Though too often vilified, both ‘cows’ and ‘plows’ have proven to be among our most effective and available tools for restoring healthy ecological and eco-agricultural systems in our landscapes. Bucking the trend in conservation that has denounced these tools from early on was Aldo Leopold – perhaps best known for his influential Land Ethic from 1948. In his earlier, groundbreaking book about working with ecosystems and wildlife, Game Management (1933), his preface made the visionary but provocative claim that “Game can be restored by the creative use of the same tools which have heretofore destroyed it — ax, plow, cow, fire, and gun.”Comments (2)
Land, Waste Systems & Recycling — by Serena Aurora May 1, 2013
Off the coast of Honduras, on a small island called Utila, lives a guy called Shane. Shane has broken away from all the social restraints and has built his own house. He is now building his own garden. However he is doing it slightly different from most people — he uses cardboard boxes! This short film talks about Shane’s key concepts and tips on permaculture.Comments (5)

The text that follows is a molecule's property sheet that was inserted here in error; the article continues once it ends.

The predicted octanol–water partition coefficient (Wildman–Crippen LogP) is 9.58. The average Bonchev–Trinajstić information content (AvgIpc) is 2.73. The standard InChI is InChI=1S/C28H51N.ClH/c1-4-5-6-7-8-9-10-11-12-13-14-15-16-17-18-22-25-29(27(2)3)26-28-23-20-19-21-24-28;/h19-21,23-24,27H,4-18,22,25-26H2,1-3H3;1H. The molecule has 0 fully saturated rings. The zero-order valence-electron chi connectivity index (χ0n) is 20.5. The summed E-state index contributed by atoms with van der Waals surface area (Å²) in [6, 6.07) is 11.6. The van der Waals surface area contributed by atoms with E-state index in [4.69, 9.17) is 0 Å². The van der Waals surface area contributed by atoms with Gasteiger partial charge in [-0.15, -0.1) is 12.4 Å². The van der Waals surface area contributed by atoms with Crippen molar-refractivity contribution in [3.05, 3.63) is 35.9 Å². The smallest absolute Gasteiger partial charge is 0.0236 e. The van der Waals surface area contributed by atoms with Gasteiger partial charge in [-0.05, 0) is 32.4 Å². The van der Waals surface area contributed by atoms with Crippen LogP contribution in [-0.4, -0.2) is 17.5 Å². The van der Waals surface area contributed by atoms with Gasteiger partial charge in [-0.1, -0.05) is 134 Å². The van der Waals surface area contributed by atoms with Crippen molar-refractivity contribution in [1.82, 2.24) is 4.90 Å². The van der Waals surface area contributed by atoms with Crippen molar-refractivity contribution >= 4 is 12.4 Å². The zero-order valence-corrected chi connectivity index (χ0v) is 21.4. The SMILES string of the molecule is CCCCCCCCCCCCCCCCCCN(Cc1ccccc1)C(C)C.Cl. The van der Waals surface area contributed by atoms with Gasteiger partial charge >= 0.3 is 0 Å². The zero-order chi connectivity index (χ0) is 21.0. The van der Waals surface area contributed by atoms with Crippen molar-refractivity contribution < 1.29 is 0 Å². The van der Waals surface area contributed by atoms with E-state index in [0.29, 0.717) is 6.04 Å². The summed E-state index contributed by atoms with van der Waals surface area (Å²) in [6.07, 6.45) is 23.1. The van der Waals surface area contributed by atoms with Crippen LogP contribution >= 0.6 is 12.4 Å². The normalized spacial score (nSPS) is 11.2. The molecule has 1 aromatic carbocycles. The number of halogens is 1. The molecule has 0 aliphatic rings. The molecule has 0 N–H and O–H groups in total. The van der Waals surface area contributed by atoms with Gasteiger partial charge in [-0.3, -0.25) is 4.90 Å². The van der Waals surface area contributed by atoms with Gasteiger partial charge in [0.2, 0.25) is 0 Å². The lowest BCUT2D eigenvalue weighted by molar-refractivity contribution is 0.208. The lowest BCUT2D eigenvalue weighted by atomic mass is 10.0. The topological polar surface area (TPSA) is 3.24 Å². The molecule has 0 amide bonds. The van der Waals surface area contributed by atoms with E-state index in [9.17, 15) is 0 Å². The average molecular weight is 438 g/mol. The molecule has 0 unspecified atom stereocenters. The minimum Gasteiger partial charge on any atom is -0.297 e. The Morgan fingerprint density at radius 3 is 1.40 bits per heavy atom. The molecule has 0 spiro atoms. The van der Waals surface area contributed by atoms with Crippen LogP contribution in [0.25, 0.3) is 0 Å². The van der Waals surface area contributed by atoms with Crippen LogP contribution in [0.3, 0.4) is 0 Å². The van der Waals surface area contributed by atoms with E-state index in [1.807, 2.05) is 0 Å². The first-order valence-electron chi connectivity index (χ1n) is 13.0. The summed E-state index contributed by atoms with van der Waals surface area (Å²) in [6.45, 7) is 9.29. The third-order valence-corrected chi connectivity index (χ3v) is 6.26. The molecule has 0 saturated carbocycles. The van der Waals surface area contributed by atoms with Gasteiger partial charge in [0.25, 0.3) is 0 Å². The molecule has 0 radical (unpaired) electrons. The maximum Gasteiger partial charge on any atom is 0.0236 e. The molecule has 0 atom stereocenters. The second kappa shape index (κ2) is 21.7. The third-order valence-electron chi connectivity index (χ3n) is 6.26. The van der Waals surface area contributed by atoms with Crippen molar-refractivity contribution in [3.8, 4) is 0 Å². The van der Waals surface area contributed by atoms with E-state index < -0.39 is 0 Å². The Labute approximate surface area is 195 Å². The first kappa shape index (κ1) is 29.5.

Land, Plant Systems, Urban Projects — by Samuel Alexander April 30, 2013
I’ve been advancing my guerilla gardening efforts recently, with a significant new raised bed now beautifying my nature strip, as seen in the picture at right. I thought in this post I could provide a brief overview of how to build a cheap raised bed, either for use on your nature strip or in your front or back yards. This overview might seem a bit basic for the handy builders among you, so I direct this post to those who are beginning their journey into guerilla gardening and urban agriculture.
I was moved to write this post after attending an environmental festival recently where raised beds like the one I have built were priced between $800 and $1000! Mine cost considerably less than $100, including the soil and plants, and that’ll pay for itself soon enough. I also earned the joy of construction, making me doubly well off. Below I describe the method for building a raised garden bed that is two boards high, which provides good depth.Comments (8)